CFOs shared how they found the courage to lead through the pandemic at a Finance Indaba Conversation.
At a Finance Indaba conversation themed “Courage Under Fire”, sponsored by Workday, CFOs discussed how they overcame challenges throughout the pandemic.
Edward Bass, Workday’s global account executive, said that the Workday story is very aligned to helping customers come out of the pandemic a lot stronger. He shared some of the things that motivate Workday and the reason they are where they are today.
“What we have learnt throughout the years by talking to our prospective customers and listening to them, is that there are two things that we really need to achieve within a financial management environment,” he said.
“One is to take care of the business – but we need to do that in a way that is faster and more effective. So we strive to get information in and out of the system very quickly by using the same solution that managers are using.”
Edward said the second is to be intentional about listening to people. “We try and create a frictionless finance environment, so that you can automate as much as possible and be able to spend less time assembling the numbers, and much more time working with the business and being a true business partner with them,” he said.
He told the finance community that there is a different way of doing things and it is much more focused on the business, with finance at the centre of driving the culture shift, decision-making and doing that by enablement around the data.
Power of information
Edward highlighted that people can be incredibly courageous if they have the information, plans, and ability to replan, rescore, and course-correct as they go.
“You can be much more courageous if you have access to that than if you are blind to the information,” he noted. “Another thing that is worth noting is that people are at the heart of businesses, and you can’t just work with finance without thinking about the people.”
Nopasika Lila, CFO at Barloworld, shared that the shift has been standard for everyone during the pandemic: “What has shifted from a work perspective, is that the shift has been away from the core of finance, back to basics, and into the greatest of assets being the people.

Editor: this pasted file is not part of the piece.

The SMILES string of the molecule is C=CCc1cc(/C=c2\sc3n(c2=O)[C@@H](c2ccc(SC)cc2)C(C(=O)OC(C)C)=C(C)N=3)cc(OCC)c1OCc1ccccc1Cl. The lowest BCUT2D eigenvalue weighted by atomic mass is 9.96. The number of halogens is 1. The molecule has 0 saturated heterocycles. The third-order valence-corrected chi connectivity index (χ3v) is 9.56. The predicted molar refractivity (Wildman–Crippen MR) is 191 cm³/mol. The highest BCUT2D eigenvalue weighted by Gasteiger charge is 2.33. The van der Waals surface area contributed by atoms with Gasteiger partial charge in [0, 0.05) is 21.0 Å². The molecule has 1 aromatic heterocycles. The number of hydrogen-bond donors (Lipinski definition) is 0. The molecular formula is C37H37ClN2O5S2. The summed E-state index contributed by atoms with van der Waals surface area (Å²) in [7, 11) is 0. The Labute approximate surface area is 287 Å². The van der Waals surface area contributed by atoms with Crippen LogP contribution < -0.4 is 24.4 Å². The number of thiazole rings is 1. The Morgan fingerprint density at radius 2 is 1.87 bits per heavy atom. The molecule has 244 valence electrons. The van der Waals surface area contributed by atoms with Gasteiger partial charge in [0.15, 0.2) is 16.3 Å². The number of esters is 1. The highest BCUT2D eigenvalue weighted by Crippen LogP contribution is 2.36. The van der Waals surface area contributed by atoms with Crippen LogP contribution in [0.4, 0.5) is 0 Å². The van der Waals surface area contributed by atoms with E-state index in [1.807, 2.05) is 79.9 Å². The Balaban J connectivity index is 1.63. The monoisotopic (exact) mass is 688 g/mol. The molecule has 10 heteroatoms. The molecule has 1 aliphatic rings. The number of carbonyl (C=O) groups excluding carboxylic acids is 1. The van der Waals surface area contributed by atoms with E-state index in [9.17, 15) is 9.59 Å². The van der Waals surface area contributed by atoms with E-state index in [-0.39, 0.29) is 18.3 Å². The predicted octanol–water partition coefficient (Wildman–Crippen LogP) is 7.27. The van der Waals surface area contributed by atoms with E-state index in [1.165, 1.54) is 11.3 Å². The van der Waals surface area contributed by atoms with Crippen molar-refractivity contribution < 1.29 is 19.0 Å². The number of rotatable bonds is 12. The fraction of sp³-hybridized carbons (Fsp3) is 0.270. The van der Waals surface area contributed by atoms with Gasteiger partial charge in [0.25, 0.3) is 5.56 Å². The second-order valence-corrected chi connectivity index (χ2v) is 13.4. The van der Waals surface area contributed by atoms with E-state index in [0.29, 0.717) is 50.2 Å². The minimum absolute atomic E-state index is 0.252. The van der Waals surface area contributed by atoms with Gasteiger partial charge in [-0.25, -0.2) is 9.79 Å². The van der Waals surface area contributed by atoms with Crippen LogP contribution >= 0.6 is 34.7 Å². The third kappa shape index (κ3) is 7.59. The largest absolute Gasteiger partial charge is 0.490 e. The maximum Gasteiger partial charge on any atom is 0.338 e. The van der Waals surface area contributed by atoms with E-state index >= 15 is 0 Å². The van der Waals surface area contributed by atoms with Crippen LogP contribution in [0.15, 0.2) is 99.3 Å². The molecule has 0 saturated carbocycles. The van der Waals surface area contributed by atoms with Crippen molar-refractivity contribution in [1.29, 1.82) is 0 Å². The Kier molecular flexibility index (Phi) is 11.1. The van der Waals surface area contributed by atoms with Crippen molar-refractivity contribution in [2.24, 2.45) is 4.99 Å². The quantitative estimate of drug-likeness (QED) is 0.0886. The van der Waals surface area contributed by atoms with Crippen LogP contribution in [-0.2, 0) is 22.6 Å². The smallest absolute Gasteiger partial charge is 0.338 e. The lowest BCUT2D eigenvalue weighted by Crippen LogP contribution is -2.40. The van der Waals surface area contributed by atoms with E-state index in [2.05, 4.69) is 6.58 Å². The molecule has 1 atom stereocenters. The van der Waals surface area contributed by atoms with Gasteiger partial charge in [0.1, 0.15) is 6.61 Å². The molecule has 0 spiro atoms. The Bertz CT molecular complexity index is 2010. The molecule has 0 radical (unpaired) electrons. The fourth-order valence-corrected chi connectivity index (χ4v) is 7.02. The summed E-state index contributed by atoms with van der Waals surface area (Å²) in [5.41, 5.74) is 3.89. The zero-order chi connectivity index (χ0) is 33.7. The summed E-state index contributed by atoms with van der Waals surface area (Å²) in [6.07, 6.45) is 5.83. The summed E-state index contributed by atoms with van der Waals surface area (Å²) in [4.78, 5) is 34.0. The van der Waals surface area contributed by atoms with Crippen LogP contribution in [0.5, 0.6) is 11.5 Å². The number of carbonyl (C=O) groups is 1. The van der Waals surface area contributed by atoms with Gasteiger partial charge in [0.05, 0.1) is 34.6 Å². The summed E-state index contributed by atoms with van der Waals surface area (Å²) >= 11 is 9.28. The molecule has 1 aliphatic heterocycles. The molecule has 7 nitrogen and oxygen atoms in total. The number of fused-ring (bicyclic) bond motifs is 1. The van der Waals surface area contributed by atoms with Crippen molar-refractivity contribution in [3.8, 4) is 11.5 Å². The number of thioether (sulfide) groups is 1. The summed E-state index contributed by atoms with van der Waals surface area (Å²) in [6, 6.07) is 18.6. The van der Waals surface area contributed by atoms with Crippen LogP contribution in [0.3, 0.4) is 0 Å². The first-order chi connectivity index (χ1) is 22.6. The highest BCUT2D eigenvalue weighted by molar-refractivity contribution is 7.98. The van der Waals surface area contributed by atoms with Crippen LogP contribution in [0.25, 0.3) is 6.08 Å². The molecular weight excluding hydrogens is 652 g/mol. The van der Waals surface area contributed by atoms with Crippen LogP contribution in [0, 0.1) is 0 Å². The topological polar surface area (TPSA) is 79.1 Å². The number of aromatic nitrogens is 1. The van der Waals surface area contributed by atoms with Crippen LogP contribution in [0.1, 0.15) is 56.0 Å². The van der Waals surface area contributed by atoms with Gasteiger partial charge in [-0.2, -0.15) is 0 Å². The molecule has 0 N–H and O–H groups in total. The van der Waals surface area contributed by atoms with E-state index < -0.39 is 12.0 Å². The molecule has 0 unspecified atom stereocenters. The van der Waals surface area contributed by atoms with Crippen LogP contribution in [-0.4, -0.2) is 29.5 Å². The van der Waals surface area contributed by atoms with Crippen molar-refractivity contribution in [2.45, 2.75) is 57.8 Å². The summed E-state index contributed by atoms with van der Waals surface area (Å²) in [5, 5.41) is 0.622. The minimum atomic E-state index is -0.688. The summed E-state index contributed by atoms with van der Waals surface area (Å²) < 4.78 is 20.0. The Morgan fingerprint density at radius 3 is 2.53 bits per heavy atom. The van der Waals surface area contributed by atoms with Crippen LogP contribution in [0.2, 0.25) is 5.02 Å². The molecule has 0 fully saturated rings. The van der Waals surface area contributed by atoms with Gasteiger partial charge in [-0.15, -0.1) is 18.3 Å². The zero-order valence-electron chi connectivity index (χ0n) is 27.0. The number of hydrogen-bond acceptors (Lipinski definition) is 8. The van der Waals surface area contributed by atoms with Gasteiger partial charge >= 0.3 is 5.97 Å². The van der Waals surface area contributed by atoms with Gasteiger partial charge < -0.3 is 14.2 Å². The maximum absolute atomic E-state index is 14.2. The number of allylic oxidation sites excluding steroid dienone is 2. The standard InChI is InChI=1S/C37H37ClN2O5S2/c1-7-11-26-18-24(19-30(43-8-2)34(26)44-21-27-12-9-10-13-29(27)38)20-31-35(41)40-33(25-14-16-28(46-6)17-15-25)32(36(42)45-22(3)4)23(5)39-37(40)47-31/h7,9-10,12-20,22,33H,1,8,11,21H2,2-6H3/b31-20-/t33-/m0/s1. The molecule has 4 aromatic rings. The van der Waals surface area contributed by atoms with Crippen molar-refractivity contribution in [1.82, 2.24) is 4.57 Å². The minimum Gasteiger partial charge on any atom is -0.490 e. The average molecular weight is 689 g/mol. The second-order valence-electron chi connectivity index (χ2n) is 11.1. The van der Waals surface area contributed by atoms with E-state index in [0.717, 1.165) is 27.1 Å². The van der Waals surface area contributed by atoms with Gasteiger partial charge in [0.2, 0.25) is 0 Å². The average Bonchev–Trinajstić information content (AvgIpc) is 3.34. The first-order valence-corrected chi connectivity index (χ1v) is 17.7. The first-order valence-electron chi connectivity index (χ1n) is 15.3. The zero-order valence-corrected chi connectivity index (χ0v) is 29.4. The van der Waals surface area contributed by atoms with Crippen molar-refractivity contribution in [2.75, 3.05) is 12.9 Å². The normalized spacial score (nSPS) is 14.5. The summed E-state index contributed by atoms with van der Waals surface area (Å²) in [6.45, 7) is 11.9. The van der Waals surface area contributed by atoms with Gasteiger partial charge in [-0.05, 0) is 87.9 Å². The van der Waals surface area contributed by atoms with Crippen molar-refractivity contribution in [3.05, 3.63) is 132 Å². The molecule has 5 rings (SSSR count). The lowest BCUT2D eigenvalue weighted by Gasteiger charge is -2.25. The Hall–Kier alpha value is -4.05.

“From a personal space perspective, there’s been looking at the real learning under fire, under extreme change – just making sure that one remains abreast with everything that’s happening.
Nopasika shared that the pandemic had tested everyone in ways they had never been tested before. But she said for her that’s an opportunity, because each and every individual gets to experience and explore opportunities about themselves, family, work, even in the workspace itself.
“If there was any change at work, it was always structured, steady, and planned. The pandemic did not allow us to plan. This time, it was about having the courage to trust your intuition, about courage, and about giving support to your team members. The shift came with being adaptable to a number of things in life, even working remotely.”
Adri Fuhri, CFO at e4, said when Covid-19 started she lost a lot of sleep, worrying that if she did things wrong, or didn’t make the right decisions from a financial perspective, people’s livelihoods and families might be adversely affected.
“I’ve never been one really to focus on being part of conversations or reading up about things because of the type of set-up that I usually operate in. But what I found during the pandemic is that talking to other people and listening to them sharing ideas in forums, whether it be CFO forums or Osaka forums, really became so valuable,” she said. “Because in isolation, we only know what we know, but if we work together and we listen to each other, we can learn so much from each other, and come up with new ideas.”
“On the personal front, it was also a bit of a challenge: my daughter started at a new school just at the beginning of the pandemic, and she’s an only child. So it was extremely hard for her, because she had not forged any relationships, really, and my husband just started a new job. And when he was meant to fly off to the UK, the borders were closed. As a family, that was a big challenge for us.”
But Adri’s daughter was the saving grace in the midst of all the stress: she came up with an idea that every Saturday the family should dress up for a theme evening, and have some family fun together. “That became the centre of our lockdown excitement,” Adri said.
Cell C CFO Zaf Mahomed said black swan events like Covid-19 are not unusual, even though they are fairly disruptive both professionally and personally. “I think the beauty of humanity is that we find a way to cope with these things. Yes, there are mental and wellbeing issues, but the reality is that this is not really new in itself,” he explained.
He shared that at Cell C they just had started on the path of reinventing and reimagining their business model and had already been in the throes of that when the pandemic hit. “And so Covid-19 was an opportunity for us to re-evaluate whether we were on the right path. From a professional perspective, everybody looked at the CFO because cash flow is king. And most businesses were in trouble: there was unemployment with businesses closing down.
“What Covid-19 told us is that we were on the right path and that we chose the right strategy and we had time to execute it,” he said.
“So, I think, yes, courage comes from having the courage of your convictions that you’re doing the right things. It also comes from the courage to say, yes, this is a problem, but we see the opportunity,” he concluded.